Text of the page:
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Oncotarget. 2015 May 20;6(14):12668-81.

Maritoclax and dinaciclib inhibit MCL-1 activity and induce apoptosis in both a MCL-1-dependent and -independent manner.

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Department of Molecular and Clinical Cancer Medicine, University of Liverpool, Liverpool, UK.
Department of Pharmacology, Pennsylvania State University College of Medicine, Pennsylvania, USA.
Department of Pediatrics, Pennsylvania State University College of Medicine, Pennsylvania, USA.


The anti-apoptotic BCL-2 family proteins are important targets for cancer chemotherapy. Specific and potent inhibitors of the BCL-2 family, such as ABT-263 (navitoclax) and ABT-199, are only effective against some members of the BCL-2 family but do not target MCL-1, which is commonly amplified in tumors and associated with chemoresistance. In this report, the selectivity and potency of two putative MCL-1 inhibitors, dinaciclib and maritoclax, were assessed. Although both compounds induced Bax/Bak- and caspase-9-dependent apoptosis, dinaciclib was more potent than maritoclax in downregulating MCL-1 and also in inducing apoptosis. However, the compounds induced apoptosis, even in cells lacking MCL-1, suggesting multiple mechanisms of cell death. Furthermore, maritoclax induced extensive mitochondrial fragmentation, and a Bax/Bak- but MCL-1-independent accumulation of mitochondrial reactive oxygen species (ROS), with an accompanying loss of complexes I and III of the electron transport chain. ROS scavengers, such as MitoQ, could not salvage maritoclax-mediated effects on mitochondrial structure and function. Taken together, our data demonstrate that neither dinaciclib nor maritoclax exclusively target MCL-1. Although dinaciclib is clearly not a specific MCL-1 inhibitor, its ability to rapidly downregulate MCL-1 may be beneficial in many clinical settings, where it may reverse chemoresistance or sensitize to other chemotherapeutic agents.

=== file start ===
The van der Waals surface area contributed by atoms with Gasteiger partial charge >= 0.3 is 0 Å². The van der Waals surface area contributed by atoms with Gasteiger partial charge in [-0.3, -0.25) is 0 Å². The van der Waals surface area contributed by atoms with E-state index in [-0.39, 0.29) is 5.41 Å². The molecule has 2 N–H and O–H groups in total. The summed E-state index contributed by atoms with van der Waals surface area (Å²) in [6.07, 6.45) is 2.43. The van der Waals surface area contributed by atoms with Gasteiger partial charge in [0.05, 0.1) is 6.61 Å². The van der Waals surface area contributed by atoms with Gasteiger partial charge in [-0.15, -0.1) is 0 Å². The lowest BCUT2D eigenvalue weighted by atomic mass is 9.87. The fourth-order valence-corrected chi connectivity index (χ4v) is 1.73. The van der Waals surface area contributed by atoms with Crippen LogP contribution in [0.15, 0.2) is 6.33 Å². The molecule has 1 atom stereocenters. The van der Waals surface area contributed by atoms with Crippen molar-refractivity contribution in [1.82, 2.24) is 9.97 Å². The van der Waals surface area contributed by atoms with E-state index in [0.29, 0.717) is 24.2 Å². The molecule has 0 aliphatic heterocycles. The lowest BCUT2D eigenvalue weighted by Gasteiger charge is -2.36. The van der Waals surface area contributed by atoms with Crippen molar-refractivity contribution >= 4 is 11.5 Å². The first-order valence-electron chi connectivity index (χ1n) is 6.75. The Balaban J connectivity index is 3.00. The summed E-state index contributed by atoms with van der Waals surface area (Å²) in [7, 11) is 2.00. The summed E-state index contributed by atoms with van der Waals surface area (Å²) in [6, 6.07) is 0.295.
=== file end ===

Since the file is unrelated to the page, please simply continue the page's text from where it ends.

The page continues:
MCL-1; apoptosis; dinaciclib; maritoclax; mitochondria

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